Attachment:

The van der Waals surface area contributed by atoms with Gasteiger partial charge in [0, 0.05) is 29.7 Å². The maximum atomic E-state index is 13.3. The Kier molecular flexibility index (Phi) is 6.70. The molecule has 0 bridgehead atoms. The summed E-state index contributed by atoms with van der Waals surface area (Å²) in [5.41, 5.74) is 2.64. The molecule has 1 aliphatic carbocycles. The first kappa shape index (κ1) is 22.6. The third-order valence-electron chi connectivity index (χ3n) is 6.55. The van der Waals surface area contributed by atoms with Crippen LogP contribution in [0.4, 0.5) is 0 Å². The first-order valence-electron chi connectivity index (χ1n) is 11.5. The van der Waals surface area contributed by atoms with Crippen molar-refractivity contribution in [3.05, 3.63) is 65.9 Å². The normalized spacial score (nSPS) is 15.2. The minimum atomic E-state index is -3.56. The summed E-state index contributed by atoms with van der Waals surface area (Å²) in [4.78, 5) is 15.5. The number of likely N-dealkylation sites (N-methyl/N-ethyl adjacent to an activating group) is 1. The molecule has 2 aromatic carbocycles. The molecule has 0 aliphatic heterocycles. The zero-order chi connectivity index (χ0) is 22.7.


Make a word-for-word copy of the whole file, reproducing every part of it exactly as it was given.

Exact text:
The van der Waals surface area contributed by atoms with Gasteiger partial charge in [0, 0.05) is 29.7 Å². The maximum atomic E-state index is 13.3. The Kier molecular flexibility index (Phi) is 6.70. The molecule has 0 bridgehead atoms. The summed E-state index contributed by atoms with van der Waals surface area (Å²) in [5.41, 5.74) is 2.64. The molecule has 1 aliphatic carbocycles. The first kappa shape index (κ1) is 22.6. The third-order valence-electron chi connectivity index (χ3n) is 6.55. The van der Waals surface area contributed by atoms with Crippen LogP contribution in [0.4, 0.5) is 0 Å². The first-order valence-electron chi connectivity index (χ1n) is 11.5. The van der Waals surface area contributed by atoms with Crippen molar-refractivity contribution in [3.05, 3.63) is 65.9 Å². The normalized spacial score (nSPS) is 15.2. The minimum atomic E-state index is -3.56. The summed E-state index contributed by atoms with van der Waals surface area (Å²) in [4.78, 5) is 15.5. The number of likely N-dealkylation sites (N-methyl/N-ethyl adjacent to an activating group) is 1. The molecule has 2 aromatic carbocycles. The molecule has 0 aliphatic heterocycles. The zero-order chi connectivity index (χ0) is 22.7.